Words, words, words

I’ve spent three days making maps for my Tourist Guide to the Bakken (brace yourself for a two-for-Tuesday blog post), so I work up this morning with my head filled with words.

Over the past two months, I’ve avoided working on a book project to which I’m a pretty minor contributor, but thanks to a late evening email, I started thinking about it again. I’m fascinated with the idea of the American West as this kind of national hinterland filled with all sorts of fascinating stuff begging for me to juxtapose it in random ways.

I was thinking of the Atari Excavations and the concept of “fake archaeology” once again, and my mind drifted to sites like the Manitou Cliff Dwelling museum near Colorado Springs were a cliff dwelling from the Four Corners area was reassembled in the early-20th century. While I don’t mean to suggest that a similar method of presentation could not be used “back East” (and, indeed, sites like The Cloisters in New York repurposed the European ecclesiastical architecture to create a space for the Rockefeller art collection), a degree of dissimulation was possible at the Manitou site because of the remoteness of western cliff dwelling sites and the basic lack of familiarity with the archaeology of the region. No one likely believed that The Cloisters was an “authentic” site. It was possible to situate the excavation of Atari games from the Alamogordo landfill as “authentic” because it took place in the “hinterland.” In fact, media reports were reluctant to accept accounts from local residents, there was an absence of basic historical research (for example, we really don’t know whether the dumping of Atari games left a paper trail), and quick transformation of the event from a curiosity to an urban legend. 

The issue of authenticity and the American West intersects with some of the conversation about tourism and how it keys on the desire to experience the “frontier” or to experience “nature” or whatever. Again, this is not a distinctly or exclusively “Western” phenomenon. Places like Colonial Williamsburg (once again a Rockefeller connection), offered authentic experiences “back East” at least as mediated through various reconstructions. Williamsburg may offer a colonial Deadwood or Medora, but it pales in comparison with Yosemite or Yellowstone which were set aside to preserve nature in its “primordial” state. The Atari excavation, then, depended on a suspension of disbelief and perhaps benefited from a view that the American West preserves a palpable authenticity long ago deemed improbable among the cynical cities of the “the east.”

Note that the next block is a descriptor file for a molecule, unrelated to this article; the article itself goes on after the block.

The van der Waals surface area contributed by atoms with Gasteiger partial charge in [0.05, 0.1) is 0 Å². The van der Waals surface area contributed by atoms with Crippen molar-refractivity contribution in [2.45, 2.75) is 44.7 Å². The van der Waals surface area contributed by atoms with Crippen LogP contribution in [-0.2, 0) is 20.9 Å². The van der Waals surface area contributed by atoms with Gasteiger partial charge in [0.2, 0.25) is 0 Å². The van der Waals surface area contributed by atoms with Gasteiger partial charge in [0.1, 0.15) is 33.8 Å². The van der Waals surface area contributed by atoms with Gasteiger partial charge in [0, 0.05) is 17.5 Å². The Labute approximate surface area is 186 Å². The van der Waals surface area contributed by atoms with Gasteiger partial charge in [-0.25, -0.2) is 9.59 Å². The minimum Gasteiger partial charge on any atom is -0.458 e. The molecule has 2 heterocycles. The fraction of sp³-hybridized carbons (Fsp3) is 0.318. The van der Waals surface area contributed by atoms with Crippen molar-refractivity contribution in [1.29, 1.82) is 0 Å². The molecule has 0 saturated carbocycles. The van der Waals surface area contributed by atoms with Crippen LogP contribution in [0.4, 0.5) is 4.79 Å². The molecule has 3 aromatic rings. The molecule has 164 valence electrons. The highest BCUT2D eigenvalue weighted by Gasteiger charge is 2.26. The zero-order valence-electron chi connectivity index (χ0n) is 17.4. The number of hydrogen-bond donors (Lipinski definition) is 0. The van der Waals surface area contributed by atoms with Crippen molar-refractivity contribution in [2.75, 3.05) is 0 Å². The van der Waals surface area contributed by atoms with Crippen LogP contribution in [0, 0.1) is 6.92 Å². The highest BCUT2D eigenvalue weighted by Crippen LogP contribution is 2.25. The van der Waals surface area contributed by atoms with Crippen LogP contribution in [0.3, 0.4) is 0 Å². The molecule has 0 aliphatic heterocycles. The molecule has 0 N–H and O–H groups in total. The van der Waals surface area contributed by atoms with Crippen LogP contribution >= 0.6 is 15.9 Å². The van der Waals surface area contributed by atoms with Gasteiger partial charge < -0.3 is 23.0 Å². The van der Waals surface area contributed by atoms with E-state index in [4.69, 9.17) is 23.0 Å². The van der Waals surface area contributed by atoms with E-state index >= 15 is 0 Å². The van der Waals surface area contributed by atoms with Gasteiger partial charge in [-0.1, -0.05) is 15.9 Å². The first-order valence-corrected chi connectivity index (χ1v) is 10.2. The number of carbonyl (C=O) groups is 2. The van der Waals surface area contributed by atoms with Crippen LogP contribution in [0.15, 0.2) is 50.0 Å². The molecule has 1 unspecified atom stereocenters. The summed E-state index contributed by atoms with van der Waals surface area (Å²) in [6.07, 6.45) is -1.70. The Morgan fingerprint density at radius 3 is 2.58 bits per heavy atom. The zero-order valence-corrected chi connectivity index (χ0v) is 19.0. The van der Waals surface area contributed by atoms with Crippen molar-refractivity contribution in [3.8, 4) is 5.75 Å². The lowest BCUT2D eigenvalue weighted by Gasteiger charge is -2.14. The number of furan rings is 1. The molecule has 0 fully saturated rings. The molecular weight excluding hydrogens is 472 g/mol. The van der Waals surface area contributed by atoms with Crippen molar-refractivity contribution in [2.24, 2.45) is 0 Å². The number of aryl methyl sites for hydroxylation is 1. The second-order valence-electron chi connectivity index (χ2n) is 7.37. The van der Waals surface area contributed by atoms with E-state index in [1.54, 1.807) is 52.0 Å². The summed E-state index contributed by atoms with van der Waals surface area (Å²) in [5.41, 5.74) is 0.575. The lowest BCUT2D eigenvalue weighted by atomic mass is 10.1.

Finally, I got to thinking about excavation in the American West. I’m not sure how this will fit into something that I write up for this little book, but excavation in the American West is pretty broad topic. First, I thought about the excavation of mountain sites like Yucca Mountain or the WIPP in New Mexico for depositing radioactive waste. Of course these sites draw upon a long tradition of mining in the west, which both pocked the region with pits and tunnels, none more famous, perhaps than the Berkeley Pit near Butte, Montana, but has also fueled a thriving cottage industry of mining archaeology. Finally, there are the massive craters of the Nevada Test Site where detonations of nuclear and conventional bombs excavated tons of earth. 

Sedan Plowshare Crater

Somehow I want to weave these themes together in a short chapter on excavating contemporary trash in the West with a focus on the Atari excavations. 

Man Camps and the American West

One of the more entertaining challenges that I face as I work on material from the North Dakota Man Camp Project is putting the Bakken Oil Boom in a local and regional context. As readers of this blog know, I was not trained as a historian of the American West or the Northern Plains. In fact, I’m not even able to play one (convincingly) on TV.

(To make this clear, I had an article reject at North Dakota History once, well I think is was rejected in a charmingly North Dakota way. They corresponded with me for about 5 years about this article and then just faded away without ever sending it out for peer review.)

Anyway, below is my first stab at thinking about workforce housing in the Bakken as part of the history of the American West and North Dakota. Feedback, as always, is welcome:

While traditional depictions of the American West present rugged, independent prospectors who set out to conquer the wilds in the hope of untold riches, scholars have increasingly viewed the American West as space for male wage labor and the westward movement of industrial capitalism and its attendant social expectations. In this new construction, Frederick Jackson Turner’s “frontier” (pdf) became less of an untamed wilderness for Americans to draw their dreams and more of an extension of longstanding eastern interests committed to deploying capital, workforce, and infrastructure in their search for profit. This “wage-earner” frontier, as described by Carlos Schwantes, ensures that we understand the historical development of the west as part of a larger trajectory of American and, indeed, global capital. Thus, inscribing the American West with mining camps, timber camps, and oil camps, contributed to expansion of a set of domestic values, hierarchies, and class relations nurtured in the East and then pushed out with the expansion of industry.